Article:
Mao Zedong’s defeat of Chiang Kai-shek in 1949 ushered in a new revolutionary period for Chinese history—the era of communist China. Efforts such as land redistribution, liquidation of class enemies, and the Cultural Revolution brought about dramatic—and sometimes disastrous—results. Delve into this astonishing period.
16: Gandhi’s Revolutionary Nonviolence
Delve into one tactic of India’s anti-colonial resistance: non-violent struggle, which was developed and popularized by Mahatma Gandhi. Not only did his peaceful methods of protest further the cause of independence from Britain, but he introduced a new method of revolutionary agitation throughout the world.
17: The Cuban Revolution with Fidel and Che
The revolution led by Fidel Castro and Che Guevara is one of the most captivating stories of the 20th century, in part because it represented a proxy fight between US capitalists and Soviet communists. In this lesson, Professor Hartnett takes you into Latin America and shows you a dramatic sequence of events on a small island that changed the world.
18: The Revolutionary Year of 1968
Most revolutions are local to a particular nation, but sometimes global events create a worldwide revolutionary fervor. Consider the events of 1968, which included the assassination of Martin Luther King Jr., the Tet Offensive in Vietnam, and the Prague Spring in Czechoslovakia. See how the world’s youth led a revolution.
19: The Counterculture Revolution
Political transformations are bigger than systems of government. They are also about culture, and the unifying bonds of a mass of like-minded people. In the 1960s, the counterculture generation led a cultural revolution to overthrow the stodgy past and usher in a new era of personal liberation and promoted ideals of equality, justice, and peace.
20: The Anti-Apartheid Movement as Revolution
Thus far, we have reflected on social movements as revolution, as well as the power of nonviolent resistance. In this lesson on South Africa, you will assess how nonviolent resistance was adapted to the challenge of apartheid, and how even the most repressive regimes are vulnerable in ways that can be exploited with patience, perseverance, and coordination.
21: Terrorism as Revolutionary Strategy
Terrorism is a political tactic that uses violence to engineer radical change. When members of a group employ it for a radical purpose, terrorism is a frightening revolutionary strategy. Here, survey the history of terrorism as a political tactic, and then step into the War on Terror to better understand our contemporary world.
22: Iran’s Islamic Revolution
The Iranian revolution of 1979 is unique in the modern era. Rather than seeking to advance secular notions of liberalism and democracy, the revolution was theological in orientation. Investigate how Iran’s political history, and global position, engendered a sense of nationalism rooted in Shi’a Islam, and see how the revolution’s process fits a consistent pattern.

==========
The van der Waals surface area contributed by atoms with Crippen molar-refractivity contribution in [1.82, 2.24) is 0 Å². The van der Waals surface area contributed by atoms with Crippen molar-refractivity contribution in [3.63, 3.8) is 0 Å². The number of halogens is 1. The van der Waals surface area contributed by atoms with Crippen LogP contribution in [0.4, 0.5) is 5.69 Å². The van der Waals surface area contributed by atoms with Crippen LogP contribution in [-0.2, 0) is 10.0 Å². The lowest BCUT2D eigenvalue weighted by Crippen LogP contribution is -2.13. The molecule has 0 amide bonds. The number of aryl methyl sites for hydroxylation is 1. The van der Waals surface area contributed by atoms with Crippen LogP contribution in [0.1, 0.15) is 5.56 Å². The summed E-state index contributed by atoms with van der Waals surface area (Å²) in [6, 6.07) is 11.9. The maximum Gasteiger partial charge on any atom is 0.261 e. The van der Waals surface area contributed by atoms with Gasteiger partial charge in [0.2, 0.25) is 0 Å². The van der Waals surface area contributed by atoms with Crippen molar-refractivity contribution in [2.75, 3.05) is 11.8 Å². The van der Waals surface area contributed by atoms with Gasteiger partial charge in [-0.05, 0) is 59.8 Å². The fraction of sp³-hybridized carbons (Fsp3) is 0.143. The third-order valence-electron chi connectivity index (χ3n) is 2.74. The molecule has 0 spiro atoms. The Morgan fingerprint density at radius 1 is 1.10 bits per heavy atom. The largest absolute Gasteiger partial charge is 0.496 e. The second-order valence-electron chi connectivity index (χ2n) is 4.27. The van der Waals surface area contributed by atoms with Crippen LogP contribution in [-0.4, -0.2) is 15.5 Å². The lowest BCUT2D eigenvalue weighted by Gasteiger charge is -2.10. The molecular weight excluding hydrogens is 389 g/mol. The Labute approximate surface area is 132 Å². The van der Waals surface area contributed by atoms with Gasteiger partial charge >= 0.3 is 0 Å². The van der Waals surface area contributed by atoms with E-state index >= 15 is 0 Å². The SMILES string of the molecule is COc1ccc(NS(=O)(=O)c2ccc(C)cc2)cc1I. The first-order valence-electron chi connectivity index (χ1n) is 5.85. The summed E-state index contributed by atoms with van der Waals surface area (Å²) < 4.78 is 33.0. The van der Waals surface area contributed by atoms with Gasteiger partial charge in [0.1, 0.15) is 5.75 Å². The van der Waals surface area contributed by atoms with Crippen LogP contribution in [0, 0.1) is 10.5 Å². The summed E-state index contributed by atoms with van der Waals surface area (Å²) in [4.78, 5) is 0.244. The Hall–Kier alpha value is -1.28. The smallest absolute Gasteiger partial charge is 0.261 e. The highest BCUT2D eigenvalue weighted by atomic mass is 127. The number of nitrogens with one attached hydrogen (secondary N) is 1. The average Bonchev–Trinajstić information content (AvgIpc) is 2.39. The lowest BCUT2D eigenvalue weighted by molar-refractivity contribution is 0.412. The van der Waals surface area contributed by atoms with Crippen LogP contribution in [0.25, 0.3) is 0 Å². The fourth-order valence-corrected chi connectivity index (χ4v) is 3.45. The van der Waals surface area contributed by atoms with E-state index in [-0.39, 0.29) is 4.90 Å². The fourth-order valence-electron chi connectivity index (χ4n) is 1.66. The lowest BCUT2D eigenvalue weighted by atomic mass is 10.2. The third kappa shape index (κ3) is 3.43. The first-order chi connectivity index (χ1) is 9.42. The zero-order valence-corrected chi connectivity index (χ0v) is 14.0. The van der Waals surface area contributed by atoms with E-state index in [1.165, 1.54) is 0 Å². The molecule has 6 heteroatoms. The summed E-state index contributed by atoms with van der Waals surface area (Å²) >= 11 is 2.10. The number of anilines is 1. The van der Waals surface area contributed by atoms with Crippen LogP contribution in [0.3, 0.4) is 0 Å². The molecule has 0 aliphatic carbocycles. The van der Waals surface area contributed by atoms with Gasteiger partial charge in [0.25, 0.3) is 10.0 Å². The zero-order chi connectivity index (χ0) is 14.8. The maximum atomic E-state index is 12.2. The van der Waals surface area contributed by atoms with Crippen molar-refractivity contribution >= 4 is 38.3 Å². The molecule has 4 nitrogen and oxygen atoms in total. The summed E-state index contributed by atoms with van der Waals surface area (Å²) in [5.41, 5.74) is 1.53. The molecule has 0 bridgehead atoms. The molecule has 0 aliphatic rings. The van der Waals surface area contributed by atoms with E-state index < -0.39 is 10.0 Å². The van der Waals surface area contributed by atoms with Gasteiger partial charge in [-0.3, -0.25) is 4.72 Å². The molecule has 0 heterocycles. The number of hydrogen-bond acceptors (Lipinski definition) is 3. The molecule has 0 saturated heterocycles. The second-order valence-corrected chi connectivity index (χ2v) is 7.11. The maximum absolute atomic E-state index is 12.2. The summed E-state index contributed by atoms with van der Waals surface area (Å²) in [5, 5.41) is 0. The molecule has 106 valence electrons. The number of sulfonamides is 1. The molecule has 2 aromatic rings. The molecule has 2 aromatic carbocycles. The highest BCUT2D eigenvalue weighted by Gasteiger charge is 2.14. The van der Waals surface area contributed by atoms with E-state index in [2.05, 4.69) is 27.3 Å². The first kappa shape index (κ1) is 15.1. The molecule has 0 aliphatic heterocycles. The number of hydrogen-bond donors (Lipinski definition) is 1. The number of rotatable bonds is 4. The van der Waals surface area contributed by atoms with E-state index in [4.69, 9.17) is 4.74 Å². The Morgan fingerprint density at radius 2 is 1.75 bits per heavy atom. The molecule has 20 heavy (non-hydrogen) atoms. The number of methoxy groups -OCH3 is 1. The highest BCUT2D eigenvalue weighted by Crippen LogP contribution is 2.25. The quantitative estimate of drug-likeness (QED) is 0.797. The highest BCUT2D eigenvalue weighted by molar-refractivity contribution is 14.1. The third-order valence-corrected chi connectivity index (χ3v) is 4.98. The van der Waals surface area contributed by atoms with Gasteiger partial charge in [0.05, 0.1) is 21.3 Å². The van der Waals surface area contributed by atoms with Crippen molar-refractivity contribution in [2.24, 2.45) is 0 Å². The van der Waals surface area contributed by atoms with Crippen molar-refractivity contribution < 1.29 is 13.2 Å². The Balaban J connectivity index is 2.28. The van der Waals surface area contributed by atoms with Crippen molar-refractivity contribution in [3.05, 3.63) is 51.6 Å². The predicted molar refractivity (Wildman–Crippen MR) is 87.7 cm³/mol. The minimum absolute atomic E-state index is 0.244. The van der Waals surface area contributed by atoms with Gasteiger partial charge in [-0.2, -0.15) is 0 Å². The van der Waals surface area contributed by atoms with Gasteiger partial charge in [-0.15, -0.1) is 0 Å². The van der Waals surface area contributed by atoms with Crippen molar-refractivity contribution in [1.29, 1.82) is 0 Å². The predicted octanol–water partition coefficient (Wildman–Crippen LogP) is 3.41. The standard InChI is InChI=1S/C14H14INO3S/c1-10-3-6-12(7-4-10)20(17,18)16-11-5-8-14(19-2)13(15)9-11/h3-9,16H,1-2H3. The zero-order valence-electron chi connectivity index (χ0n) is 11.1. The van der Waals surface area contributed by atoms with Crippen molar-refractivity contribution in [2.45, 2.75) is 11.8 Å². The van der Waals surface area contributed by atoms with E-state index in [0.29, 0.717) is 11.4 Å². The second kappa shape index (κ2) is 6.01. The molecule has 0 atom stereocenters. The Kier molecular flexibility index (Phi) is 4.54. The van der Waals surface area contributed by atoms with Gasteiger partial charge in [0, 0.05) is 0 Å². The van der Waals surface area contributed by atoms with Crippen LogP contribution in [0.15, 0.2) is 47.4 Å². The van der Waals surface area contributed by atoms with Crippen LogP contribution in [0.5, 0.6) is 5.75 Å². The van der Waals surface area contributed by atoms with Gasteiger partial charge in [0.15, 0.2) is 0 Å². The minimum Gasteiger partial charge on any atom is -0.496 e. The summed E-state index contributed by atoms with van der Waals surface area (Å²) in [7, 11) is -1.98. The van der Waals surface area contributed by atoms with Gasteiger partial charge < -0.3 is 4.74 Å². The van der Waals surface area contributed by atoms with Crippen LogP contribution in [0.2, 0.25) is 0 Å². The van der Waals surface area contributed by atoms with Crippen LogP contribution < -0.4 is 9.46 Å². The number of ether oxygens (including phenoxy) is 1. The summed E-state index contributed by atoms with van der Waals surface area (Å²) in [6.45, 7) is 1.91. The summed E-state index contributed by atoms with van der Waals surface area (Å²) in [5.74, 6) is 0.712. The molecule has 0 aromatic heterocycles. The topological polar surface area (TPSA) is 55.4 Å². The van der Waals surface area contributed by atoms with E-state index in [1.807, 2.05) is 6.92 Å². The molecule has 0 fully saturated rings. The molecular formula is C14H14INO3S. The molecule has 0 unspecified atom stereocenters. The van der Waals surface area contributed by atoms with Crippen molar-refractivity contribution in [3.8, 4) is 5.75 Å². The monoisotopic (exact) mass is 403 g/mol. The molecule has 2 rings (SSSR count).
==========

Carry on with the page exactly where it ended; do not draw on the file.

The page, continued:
23: The Revolutionary Year of 1989
The year 1989 was the culmination of the Cold War, the generation-long struggle between American freedom and Soviet totalitarianism. After examining the background of this ideological war, Professor Hartnett walks you through the cascading events that led to the fall of the Berlin Wall and the breakup of the Soviet Empire.
24: The TV Revolution in Your Living Room
Media scholars consider the introduction—and widespread dissemination—of television to be one of the most significant social forces of the 20th century. It revolutionized how people thought about the world and spent their leisure hours. In this final lesson, study the way television has been both a locus of cultural revolution and an agent of political change.
For better and worse, people are the central characters in revolutions.
For better and worse, people are the central characters in revolutions.
About Lynne Ann Hartnett
Dr. Lynne Ann Hartnett is an Associate Professor of History at Villanova University, where she teaches courses on all facets of Russian history as well as on the social, political, and intellectual history of modern Europe. She earned her PhD in Russian History at Boston College. Dr. Hartnett’s research focuses on the Russian revolutionary movement of the late 19th and early 20th centuries, and she has conducted archival research in Moscow, St. Petersburg, Amsterdam, and London. She regularly presents her research at international conferences in the United States and Europe. Dr. Hartnett’s work, which has been published in a number of academic journals, focuses on the Russian revolutionary leader Vera Figner and the terrorist group People’s Will; Russian political émigrés in European exile; the Russian Civil War as experienced by an individual family; and the transnational activist networks that Russian émigrés built with British liberals, socialists, and suffragists. Immigration policy and refugee issues are central to this work and provide a link to contemporary policy questions. Dr. Hartnett is also the author of the book, The Defiant Life of Vera Figner: Surviving the Russian Revolution. Dr. Hartnett is the director of Villanova’s graduate program in History and the president of the Sigma of Pennsylvania Chapter of Phi Beta Kappa. At Villanova, she has served as the director of the Russian Area Studies Program. Dr. Hartnett has been nominated three times for the Christian R. and Mary F. Lindback Distinguished Teaching Award and has received several teaching awards at both Villanova and Boston College.